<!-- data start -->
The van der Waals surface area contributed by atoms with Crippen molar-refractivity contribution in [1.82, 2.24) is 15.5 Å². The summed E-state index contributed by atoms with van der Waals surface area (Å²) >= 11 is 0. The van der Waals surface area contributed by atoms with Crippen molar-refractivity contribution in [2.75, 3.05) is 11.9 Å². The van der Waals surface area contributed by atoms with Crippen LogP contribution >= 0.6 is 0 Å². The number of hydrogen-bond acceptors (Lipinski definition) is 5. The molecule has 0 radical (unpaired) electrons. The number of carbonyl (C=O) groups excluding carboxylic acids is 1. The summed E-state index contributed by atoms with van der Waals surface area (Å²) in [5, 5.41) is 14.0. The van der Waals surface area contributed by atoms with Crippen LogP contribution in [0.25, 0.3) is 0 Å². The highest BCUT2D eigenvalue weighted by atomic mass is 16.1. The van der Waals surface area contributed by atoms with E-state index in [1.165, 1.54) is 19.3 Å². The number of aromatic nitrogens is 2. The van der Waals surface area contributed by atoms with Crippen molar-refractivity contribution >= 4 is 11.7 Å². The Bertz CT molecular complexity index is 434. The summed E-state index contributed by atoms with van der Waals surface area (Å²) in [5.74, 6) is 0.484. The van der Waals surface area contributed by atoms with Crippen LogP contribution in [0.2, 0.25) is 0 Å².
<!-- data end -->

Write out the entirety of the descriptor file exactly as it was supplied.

The van der Waals surface area contributed by atoms with Crippen molar-refractivity contribution in [1.82, 2.24) is 15.5 Å². The summed E-state index contributed by atoms with van der Waals surface area (Å²) >= 11 is 0. The van der Waals surface area contributed by atoms with Crippen molar-refractivity contribution in [2.75, 3.05) is 11.9 Å². The van der Waals surface area contributed by atoms with Crippen LogP contribution >= 0.6 is 0 Å². The number of hydrogen-bond acceptors (Lipinski definition) is 5. The molecule has 0 radical (unpaired) electrons. The number of carbonyl (C=O) groups excluding carboxylic acids is 1. The summed E-state index contributed by atoms with van der Waals surface area (Å²) in [5, 5.41) is 14.0. The van der Waals surface area contributed by atoms with Crippen LogP contribution in [0.25, 0.3) is 0 Å². The highest BCUT2D eigenvalue weighted by atomic mass is 16.1. The van der Waals surface area contributed by atoms with E-state index in [1.165, 1.54) is 19.3 Å². The number of aromatic nitrogens is 2. The van der Waals surface area contributed by atoms with Crippen molar-refractivity contribution >= 4 is 11.7 Å². The Bertz CT molecular complexity index is 434. The summed E-state index contributed by atoms with van der Waals surface area (Å²) in [5.74, 6) is 0.484. The van der Waals surface area contributed by atoms with Crippen LogP contribution in [0.2, 0.25) is 0 Å².